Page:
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D.D.A. guide: Buying goods and using services

Disability Disability Rights
Friday 14 December, 2012

D.D.A. guide: Buying goods
and using services

A person with a disability has a right to obtain goods and use services
and facilities in the same way as people without a disability. This includes
goods, services and facilities from:

  • Shops
    and department stores
  • Cafes,
    restaurants, pubs
  • Theatres
    and other places of entertainment
  • Banks,
    credit unions, building societies
  • Lawyers
    and legal services
  • Sports
    and social clubs
  • Swimming
    pools
  • Public
    transport
  • Travel
    agents
  • Dentists,
    doctors, and hospitals
  • Hairdressers
    and beauty salons
  • Government-run
    services.

What
is expected?

The
Disability Discrimination Act (D.D.A.) makes it against the law for providers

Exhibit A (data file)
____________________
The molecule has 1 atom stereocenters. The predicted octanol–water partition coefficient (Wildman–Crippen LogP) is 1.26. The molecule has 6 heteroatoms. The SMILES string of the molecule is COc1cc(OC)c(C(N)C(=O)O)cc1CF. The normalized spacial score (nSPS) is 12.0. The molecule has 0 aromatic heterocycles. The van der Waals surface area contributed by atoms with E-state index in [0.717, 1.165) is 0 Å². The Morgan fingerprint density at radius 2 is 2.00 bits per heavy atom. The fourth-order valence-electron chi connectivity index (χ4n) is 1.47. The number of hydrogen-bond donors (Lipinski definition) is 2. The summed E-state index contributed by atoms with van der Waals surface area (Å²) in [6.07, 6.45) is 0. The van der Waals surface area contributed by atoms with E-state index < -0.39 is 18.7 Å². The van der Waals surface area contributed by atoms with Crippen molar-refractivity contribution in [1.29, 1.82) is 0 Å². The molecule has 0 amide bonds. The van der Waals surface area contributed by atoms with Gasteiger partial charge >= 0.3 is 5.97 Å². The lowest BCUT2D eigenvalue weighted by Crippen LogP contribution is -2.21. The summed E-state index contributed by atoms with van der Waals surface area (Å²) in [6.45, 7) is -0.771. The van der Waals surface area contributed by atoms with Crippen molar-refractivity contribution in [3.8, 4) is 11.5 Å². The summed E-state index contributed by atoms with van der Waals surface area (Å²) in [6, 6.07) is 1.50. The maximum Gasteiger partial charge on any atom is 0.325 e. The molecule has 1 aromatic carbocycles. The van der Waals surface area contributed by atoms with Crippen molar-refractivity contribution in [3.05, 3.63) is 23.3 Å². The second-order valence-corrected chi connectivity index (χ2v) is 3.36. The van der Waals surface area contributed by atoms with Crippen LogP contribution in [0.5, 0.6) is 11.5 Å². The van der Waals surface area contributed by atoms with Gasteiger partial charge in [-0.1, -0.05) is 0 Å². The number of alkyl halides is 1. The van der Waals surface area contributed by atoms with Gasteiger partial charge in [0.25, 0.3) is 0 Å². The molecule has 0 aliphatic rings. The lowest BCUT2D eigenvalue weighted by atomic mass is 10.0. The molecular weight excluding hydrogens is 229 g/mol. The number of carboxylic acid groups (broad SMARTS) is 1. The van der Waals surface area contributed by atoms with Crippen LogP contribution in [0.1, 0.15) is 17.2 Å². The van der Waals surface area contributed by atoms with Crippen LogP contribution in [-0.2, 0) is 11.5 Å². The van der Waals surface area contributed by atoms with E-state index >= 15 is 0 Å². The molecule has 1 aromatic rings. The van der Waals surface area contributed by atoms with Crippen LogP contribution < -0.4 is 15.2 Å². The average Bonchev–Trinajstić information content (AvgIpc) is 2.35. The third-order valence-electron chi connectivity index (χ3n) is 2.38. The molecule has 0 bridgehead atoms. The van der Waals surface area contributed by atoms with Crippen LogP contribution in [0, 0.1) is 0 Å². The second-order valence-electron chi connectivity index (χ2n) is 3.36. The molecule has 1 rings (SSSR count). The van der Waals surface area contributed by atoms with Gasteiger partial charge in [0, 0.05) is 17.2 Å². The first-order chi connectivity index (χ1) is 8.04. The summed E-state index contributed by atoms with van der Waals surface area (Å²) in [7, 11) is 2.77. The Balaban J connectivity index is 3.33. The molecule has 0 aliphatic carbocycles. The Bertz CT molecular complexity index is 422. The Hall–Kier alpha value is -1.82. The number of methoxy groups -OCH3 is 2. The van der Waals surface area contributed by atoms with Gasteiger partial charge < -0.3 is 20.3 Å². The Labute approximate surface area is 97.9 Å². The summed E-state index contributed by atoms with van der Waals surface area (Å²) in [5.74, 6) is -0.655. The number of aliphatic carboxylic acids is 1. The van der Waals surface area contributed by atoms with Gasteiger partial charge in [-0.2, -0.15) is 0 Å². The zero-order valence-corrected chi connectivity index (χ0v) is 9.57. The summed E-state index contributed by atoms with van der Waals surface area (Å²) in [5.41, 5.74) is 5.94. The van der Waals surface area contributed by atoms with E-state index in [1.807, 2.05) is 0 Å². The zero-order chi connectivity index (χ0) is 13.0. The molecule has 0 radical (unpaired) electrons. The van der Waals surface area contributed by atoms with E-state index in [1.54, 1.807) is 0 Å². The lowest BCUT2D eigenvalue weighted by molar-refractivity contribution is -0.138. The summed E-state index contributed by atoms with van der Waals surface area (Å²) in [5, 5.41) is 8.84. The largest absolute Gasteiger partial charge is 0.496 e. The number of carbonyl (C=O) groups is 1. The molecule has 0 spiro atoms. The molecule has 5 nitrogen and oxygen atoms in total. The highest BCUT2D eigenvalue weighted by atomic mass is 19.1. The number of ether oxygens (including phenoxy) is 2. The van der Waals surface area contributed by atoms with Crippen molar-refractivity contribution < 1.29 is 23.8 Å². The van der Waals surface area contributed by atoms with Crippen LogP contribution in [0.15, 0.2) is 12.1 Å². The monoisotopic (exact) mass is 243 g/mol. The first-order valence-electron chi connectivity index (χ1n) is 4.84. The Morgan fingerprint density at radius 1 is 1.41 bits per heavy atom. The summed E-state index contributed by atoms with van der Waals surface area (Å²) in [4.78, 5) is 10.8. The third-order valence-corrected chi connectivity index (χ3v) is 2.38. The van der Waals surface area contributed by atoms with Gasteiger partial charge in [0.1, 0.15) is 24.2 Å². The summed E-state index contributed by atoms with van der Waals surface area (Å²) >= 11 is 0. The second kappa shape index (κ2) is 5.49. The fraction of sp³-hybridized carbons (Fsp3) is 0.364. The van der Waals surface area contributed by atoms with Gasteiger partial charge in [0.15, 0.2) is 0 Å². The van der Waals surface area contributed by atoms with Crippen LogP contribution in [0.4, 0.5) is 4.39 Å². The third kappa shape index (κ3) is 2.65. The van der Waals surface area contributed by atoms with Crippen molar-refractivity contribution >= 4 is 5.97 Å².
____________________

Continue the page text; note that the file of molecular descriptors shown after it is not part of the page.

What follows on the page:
of goods, services and facilities to discriminate against a person because
of his or her disability.

This
means that providers of goods, services and facilities cannot:

  • Refuse
    to provide a person with a disability with goods, services and facilities.
    For example, a person cannot be refused service in a restaurant because
    he or she has a guide dog. A person cannot be refused hospital treatment
    because he or she is HIV positive.
  • Provide
    goods, services and facilities on less favourable terms and conditions.
    For example, charging a person with a disability a higher kilometre
    rate for a taxi because he or she uses a wheelchair or not providing
    a TTY line for deaf people to contact emergency services.
  • Provide
    the goods, services and facilities in an unfair manner. For example,
    making insulting remarks while serving a person with a disability or
    serving a person with a disability after everyone else has been served.

It
also means that a person with a disability has a right to enter the premises
of providers of goods, services and facilities if people without a disability
can do so. (See the section on The
Ins and Outs of Access
).

Like
other areas of the D.D.A. a defence of  "unjustifiable hardship" 
may be available.

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